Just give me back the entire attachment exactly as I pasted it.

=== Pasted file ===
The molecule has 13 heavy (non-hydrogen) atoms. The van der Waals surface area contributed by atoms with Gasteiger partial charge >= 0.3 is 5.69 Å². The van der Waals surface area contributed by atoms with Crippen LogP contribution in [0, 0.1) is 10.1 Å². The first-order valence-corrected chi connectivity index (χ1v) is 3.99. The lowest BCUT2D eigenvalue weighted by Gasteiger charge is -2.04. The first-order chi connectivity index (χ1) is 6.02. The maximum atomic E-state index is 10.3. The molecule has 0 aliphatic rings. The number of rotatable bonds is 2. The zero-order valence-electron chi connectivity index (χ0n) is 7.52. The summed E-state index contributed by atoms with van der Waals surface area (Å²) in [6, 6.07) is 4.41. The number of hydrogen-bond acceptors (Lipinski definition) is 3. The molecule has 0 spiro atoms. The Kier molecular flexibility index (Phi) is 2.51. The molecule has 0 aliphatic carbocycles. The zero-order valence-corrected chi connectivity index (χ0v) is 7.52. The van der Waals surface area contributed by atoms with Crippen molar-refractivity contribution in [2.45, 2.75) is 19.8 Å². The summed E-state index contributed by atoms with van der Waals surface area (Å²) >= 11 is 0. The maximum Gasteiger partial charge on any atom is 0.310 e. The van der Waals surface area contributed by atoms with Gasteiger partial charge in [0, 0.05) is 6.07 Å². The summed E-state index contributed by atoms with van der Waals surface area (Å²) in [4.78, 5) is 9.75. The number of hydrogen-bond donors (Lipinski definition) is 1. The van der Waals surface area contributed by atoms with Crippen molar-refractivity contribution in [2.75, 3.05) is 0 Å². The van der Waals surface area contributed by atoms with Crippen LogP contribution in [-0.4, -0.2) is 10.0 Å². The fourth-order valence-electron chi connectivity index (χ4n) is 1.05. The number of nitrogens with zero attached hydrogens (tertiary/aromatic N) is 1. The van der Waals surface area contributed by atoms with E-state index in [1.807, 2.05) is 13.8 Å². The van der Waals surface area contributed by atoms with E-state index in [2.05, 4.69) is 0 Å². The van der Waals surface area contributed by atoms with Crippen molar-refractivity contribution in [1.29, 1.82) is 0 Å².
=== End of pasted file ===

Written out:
The molecule has 13 heavy (non-hydrogen) atoms. The van der Waals surface area contributed by atoms with Gasteiger partial charge >= 0.3 is 5.69 Å². The van der Waals surface area contributed by atoms with Crippen LogP contribution in [0, 0.1) is 10.1 Å². The first-order valence-corrected chi connectivity index (χ1v) is 3.99. The lowest BCUT2D eigenvalue weighted by Gasteiger charge is -2.04. The first-order chi connectivity index (χ1) is 6.02. The maximum atomic E-state index is 10.3. The molecule has 0 aliphatic rings. The number of rotatable bonds is 2. The zero-order valence-electron chi connectivity index (χ0n) is 7.52. The summed E-state index contributed by atoms with van der Waals surface area (Å²) in [6, 6.07) is 4.41. The number of hydrogen-bond acceptors (Lipinski definition) is 3. The molecule has 0 spiro atoms. The Kier molecular flexibility index (Phi) is 2.51. The molecule has 0 aliphatic carbocycles. The zero-order valence-corrected chi connectivity index (χ0v) is 7.52. The van der Waals surface area contributed by atoms with Crippen molar-refractivity contribution in [2.45, 2.75) is 19.8 Å². The summed E-state index contributed by atoms with van der Waals surface area (Å²) >= 11 is 0. The maximum Gasteiger partial charge on any atom is 0.310 e. The van der Waals surface area contributed by atoms with Gasteiger partial charge in [0, 0.05) is 6.07 Å². The summed E-state index contributed by atoms with van der Waals surface area (Å²) in [4.78, 5) is 9.75. The number of hydrogen-bond donors (Lipinski definition) is 1. The van der Waals surface area contributed by atoms with Crippen molar-refractivity contribution in [2.75, 3.05) is 0 Å². The van der Waals surface area contributed by atoms with Crippen LogP contribution in [-0.4, -0.2) is 10.0 Å². The fourth-order valence-electron chi connectivity index (χ4n) is 1.05. The number of nitrogens with zero attached hydrogens (tertiary/aromatic N) is 1. The van der Waals surface area contributed by atoms with E-state index in [1.807, 2.05) is 13.8 Å². The van der Waals surface area contributed by atoms with E-state index in [2.05, 4.69) is 0 Å². The van der Waals surface area contributed by atoms with Crippen molar-refractivity contribution in [1.29, 1.82) is 0 Å².